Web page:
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Power of Attorney and Deputyship – What’s the Difference?

The number of people with dementia is increasing because people are living longer and as a result Power of Attorneys and Court of Protection deputyships are becoming more and more important.

In her video, Lesley Rushton, Head of Private Client at Girlings Solicitors explains the difference between a Lasting Power of Attorney and a Court of Protection ‘Deputyship’. Lesley has specialised in matters relating to Wills and inheritance as well as Power of Attorney and Court of Protection for over 25 years. Girlings’ Private Client team is recognised as a leading Firm by the Legal 500 and is accredited by the Law Society. Lesley is also a Legal 500 recommended Lawyer.

As Lesley explains, a Power of Attorney appointment is where the individual has the capacity to draw up a Lasting Power of Attorney (LPA) for themselves. There are two types of LPAs: Firstly An LPA for Financial Decisions - to deal with your bills, bank accounts, selling your house etc; And secondly An LPA for Health and Welfare Decisions - to make decisions on life sustaining treatment, care and where you live.

Everyone, young and old, should think ahead and consider setting up a Lasting Power of Attorney (LPA) which appoints a person (or persons) to deal with your property and financial affairs or health and welfare decisions, if you should become incapable of doing so yourself. Your appointed Attorney has a duty to act in your best interests in accordance with the Mental Capacity Act.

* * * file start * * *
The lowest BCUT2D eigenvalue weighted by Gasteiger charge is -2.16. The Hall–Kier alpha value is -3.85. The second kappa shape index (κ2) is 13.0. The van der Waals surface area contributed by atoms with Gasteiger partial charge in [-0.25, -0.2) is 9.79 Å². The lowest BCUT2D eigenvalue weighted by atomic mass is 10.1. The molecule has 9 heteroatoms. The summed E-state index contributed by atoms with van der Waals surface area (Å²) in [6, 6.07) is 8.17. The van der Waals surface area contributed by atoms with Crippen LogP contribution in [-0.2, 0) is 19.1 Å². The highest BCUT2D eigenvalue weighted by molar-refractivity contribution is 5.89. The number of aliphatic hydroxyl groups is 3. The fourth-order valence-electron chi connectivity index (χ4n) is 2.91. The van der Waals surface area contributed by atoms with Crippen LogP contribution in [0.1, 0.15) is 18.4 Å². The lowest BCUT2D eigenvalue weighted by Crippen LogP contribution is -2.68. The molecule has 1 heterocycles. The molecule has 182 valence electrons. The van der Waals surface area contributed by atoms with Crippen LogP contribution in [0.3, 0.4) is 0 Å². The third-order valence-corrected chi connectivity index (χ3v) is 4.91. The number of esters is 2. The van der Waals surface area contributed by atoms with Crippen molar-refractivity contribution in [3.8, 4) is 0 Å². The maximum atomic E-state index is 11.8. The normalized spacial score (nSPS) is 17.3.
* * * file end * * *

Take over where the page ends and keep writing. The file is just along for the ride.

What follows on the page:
Court of Protection Deputyship is entirely different and is used where the person has lost the mental capacity to make the decision who they should appoint as an attorney for themselves. This means that an application has to be made to the Court of Protection to appoint a Deputy who will make decisions for them. As Lesley explains, Girlings has recently expanded their work in this area. If someone you know has lost mental capacity Girlings’ specialist Court of Protection team can offer expert advice as well as practical support and guidance to help you manage their affairs. They can also offer support and advice to keep your friend or loved one safe and as independent as possible.

Girlings Solicitors’ sister company, Girlings Personal Injury Claims deals with Medical Negligence claims and their clients can be awarded money for their future care. Often in these cases the individuals have unfortunately lost mental capacity and Girlings’ Court of Protection team is asked to make an application to the Court of Protection to be appointed as their deputy to manage the money to pay for their future care needs and future day to living.

Lesley thinks that what makes Girlings different is its approach. First of all the private client team give clients their time - it is not just about coming in for the Will or the LPA. They take time to sit and talk to their clients and understand any concerns or issues they may have. Ultimately it is all about building the client’s trust.

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Lesley Rushton


Chris Brightling

Corporate, Banking & Finance